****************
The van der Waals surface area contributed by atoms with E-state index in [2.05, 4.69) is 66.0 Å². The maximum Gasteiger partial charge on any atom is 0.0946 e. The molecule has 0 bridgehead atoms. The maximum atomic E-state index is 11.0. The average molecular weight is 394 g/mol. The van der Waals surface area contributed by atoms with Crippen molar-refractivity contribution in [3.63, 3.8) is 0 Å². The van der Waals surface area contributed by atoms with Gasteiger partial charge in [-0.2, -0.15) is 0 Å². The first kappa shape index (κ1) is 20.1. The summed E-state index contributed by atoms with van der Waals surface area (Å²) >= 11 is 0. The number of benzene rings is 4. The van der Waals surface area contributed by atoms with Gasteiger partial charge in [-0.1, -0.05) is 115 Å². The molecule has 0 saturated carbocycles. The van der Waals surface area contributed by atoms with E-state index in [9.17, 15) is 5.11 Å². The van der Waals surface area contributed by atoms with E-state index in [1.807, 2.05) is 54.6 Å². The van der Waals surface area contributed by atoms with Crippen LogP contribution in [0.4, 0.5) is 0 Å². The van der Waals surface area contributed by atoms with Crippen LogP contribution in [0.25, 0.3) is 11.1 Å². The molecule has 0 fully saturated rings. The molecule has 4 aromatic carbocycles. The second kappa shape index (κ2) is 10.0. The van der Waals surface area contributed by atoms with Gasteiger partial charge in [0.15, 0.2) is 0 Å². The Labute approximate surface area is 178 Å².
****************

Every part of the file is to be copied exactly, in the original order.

The van der Waals surface area contributed by atoms with E-state index in [2.05, 4.69) is 66.0 Å². The maximum Gasteiger partial charge on any atom is 0.0946 e. The molecule has 0 bridgehead atoms. The maximum atomic E-state index is 11.0. The average molecular weight is 394 g/mol. The van der Waals surface area contributed by atoms with Crippen molar-refractivity contribution in [3.63, 3.8) is 0 Å². The van der Waals surface area contributed by atoms with Gasteiger partial charge in [-0.2, -0.15) is 0 Å². The first kappa shape index (κ1) is 20.1. The summed E-state index contributed by atoms with van der Waals surface area (Å²) >= 11 is 0. The number of benzene rings is 4. The van der Waals surface area contributed by atoms with Gasteiger partial charge in [-0.1, -0.05) is 115 Å². The molecule has 0 saturated carbocycles. The van der Waals surface area contributed by atoms with E-state index in [9.17, 15) is 5.11 Å². The van der Waals surface area contributed by atoms with E-state index in [1.807, 2.05) is 54.6 Å². The van der Waals surface area contributed by atoms with Crippen LogP contribution in [0.4, 0.5) is 0 Å². The van der Waals surface area contributed by atoms with Crippen LogP contribution in [0.25, 0.3) is 11.1 Å². The molecule has 0 fully saturated rings. The molecule has 4 aromatic carbocycles. The second kappa shape index (κ2) is 10.0. The van der Waals surface area contributed by atoms with Gasteiger partial charge in [0.15, 0.2) is 0 Å². The Labute approximate surface area is 178 Å².